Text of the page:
As an editor of the Albany Times Union, Rex Smith (Commentary, Aug. 25) would know better than to promulgate such pap as his class-warfare rhetoric.
The economy is in trouble, yes. But it isn’t because wealth is concentrated in the hands of the few. This specious argument about the gap between wealthy and “poor” is a red herring. This is not a zero-sum game where, like a pie, it is finite. New wealth is being created every day by entrepreneurs, not by taking it from one person (this is theft) and giving it to another (“redistribution”).
The policies of FDR kept us in the Great Depression for longer than we had to be. And the trillions of dollars spent on the Great Society programs of LBJ have wreaked havoc in generations of dependency.
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The voting table at the UCCE Master Gardeners’ Tomato Extravaganza was a flurry of activity, as everyone wanted their vote to count in the “People’s Choice” category. Each hour, participants voted on their favorite varieties of tomato and basil. The heirloom cherry tomato Black Cherry was the winner for three hours, with Cherokee Purple winning the last hour. The basil field was a little more diverse — Genovese won two slots, with Thai Queenette and Lime each receiving one slot of the People’s Choice award.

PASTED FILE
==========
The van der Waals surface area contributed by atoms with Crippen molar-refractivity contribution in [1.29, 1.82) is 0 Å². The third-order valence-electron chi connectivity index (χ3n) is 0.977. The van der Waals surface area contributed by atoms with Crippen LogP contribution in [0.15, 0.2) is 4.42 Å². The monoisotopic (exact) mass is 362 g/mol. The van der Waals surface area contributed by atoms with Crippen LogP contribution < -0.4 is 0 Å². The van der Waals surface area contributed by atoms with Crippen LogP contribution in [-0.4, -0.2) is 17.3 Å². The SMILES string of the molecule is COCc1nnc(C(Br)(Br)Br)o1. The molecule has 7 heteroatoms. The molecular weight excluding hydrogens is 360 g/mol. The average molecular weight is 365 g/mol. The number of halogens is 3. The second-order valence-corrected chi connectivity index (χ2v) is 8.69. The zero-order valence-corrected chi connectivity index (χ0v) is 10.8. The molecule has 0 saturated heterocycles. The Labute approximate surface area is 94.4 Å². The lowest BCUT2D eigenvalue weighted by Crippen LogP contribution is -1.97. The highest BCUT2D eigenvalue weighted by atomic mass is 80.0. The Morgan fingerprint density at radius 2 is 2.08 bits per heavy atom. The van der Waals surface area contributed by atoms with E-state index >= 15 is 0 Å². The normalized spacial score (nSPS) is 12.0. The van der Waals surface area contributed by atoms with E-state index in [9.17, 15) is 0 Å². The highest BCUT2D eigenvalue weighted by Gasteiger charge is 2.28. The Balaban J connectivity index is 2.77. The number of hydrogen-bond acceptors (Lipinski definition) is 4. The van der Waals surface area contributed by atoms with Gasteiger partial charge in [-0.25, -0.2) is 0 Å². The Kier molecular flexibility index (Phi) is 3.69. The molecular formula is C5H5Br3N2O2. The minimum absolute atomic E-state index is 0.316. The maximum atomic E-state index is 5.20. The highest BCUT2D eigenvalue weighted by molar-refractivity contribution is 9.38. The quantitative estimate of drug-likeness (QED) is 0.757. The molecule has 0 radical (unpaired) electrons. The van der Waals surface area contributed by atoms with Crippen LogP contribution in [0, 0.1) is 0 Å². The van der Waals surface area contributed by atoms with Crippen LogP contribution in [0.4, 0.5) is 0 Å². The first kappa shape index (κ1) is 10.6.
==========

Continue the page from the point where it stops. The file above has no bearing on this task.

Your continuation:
Many heartfelt thanks go to our co-participants: Achievement House, California Rare Fruit Growers, Fat Cat Farm, Thomas Hills Organic Farms, and Tutti Frutti Farms! Special thanks go to The Tribune and other media for getting awareness of our event out to the community. We enjoyed seeing several hundred people enjoying our Garden of the Seven Sisters demonstration garden while enjoying the events of the day.
Although we do only one tomato tasting a year, it is part of the our monthly Advice to Grow By workshops held every third Saturday in the Demo Garden, near Johnson and Bishop. Come out, listen to the speaker, then amble around the garden and dream of those tomatoes you’ll be planting next year. Next year’s Tomato Extravaganza is scheduled for Saturday, Aug. 20, 2012!
Pleasure to watch
The Oceano Community Services District board meetings have, at times, been known to offer some lively, colorful and spirited public discussions, often at the expense of achieving results in a timely manner.
But this most recent board meeting did not display any of that. Through strict adherence to parliamentary procedures, including timed public response periods, the OCSD board, with assistance from staff and its new interim manager, took control and roped in what at times had seemed like a reality show.
The result was a surprisingly efficient, professional, well-run public forum that benefited all parties involved. I wish to share this compliment with them: “It is a pleasure to watch people work that know their business.”